Buddha did not claim to have a special relationship with God. He considered the matter of God’s existence unimportant because it did not pertain to the issue of how to escape suffering. His focus was eliminating suffering by eliminating desire. Jesus taught that by God’s grace and power, He will transform our sinful desires and give us hearts for God.

Almost 70 percent of Sri Lankans follow Buddhism. In Colombo, the capital of Sri Lanka, I interviewed an AG pastor whose husband was killed in front of her.  (See “Lalani’s Story” in the March 7 World Missions Edition.) Although Buddhism is largely perceived by most in the West as being a peaceful religion, in Sri Lanka radical Buddhists have recently burned large numbers of Christian churches and personally attacked Christian believers.


Istanbul, Turkey, marks the junction between East and West, Europe and Asia. A beautiful, massive city on the Bosporus Strait, it is home to more than 15 million people. At every point in the city, we could look in any direction and see minarets of mosques stretching toward the sky. Five times a day loudspeakers blare the call to prayer in Arabic.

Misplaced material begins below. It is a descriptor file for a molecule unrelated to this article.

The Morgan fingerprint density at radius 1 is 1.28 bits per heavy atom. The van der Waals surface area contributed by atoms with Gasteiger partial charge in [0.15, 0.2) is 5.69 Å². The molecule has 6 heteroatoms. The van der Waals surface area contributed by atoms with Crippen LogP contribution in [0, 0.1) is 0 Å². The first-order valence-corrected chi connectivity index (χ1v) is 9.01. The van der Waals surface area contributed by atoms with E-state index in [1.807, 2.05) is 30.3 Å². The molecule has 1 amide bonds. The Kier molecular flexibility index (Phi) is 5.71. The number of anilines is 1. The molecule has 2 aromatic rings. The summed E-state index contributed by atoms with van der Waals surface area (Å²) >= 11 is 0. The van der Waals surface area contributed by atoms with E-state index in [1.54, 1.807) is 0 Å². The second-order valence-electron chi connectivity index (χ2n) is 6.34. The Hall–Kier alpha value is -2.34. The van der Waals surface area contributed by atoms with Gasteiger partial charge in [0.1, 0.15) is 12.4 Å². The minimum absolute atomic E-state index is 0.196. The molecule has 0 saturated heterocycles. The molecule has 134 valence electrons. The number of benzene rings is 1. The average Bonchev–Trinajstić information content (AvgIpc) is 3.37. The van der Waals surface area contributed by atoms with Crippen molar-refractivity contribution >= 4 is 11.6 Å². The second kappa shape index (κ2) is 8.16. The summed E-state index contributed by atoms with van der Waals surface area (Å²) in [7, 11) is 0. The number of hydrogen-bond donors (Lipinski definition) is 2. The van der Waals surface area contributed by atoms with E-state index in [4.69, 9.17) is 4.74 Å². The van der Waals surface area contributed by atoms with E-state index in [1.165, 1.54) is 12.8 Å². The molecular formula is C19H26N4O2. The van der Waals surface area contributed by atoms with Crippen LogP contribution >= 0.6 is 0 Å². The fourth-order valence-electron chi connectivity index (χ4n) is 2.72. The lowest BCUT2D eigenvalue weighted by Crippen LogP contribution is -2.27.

Istanbul is a telling reminder of Islam’s growth. With more than 1.5 billion followers — about one-fifth of the world’s population — Islam is the second-largest religion after Christianity. The religion began in Saudi Arabia, but non-Arab Muslims now outnumber Arab Muslims nearly three to one. The four nations with the largest number of Muslims —  Indonesia, Pakistan, Bangladesh and India — are all outside the Middle East. Those four countries alone account for more than 640 million Muslims.

Islam’s central figure, Muhammad, was born in A.D. 570 in Mecca, a city in Saudi Arabia. He was 40 years old when he claimed to receive his first revelation from the angel Gabriel. Over time a series of subsequent revelations were compiled and named the Quran, which means “recitation” in Arabic. Islam teaches that the value is found in the recitation, not in the understanding of the contents.  Three quarters of the Muslim world are non-Arabic speakers, but they say their prayers and memorize the Quran in a language they do not understand.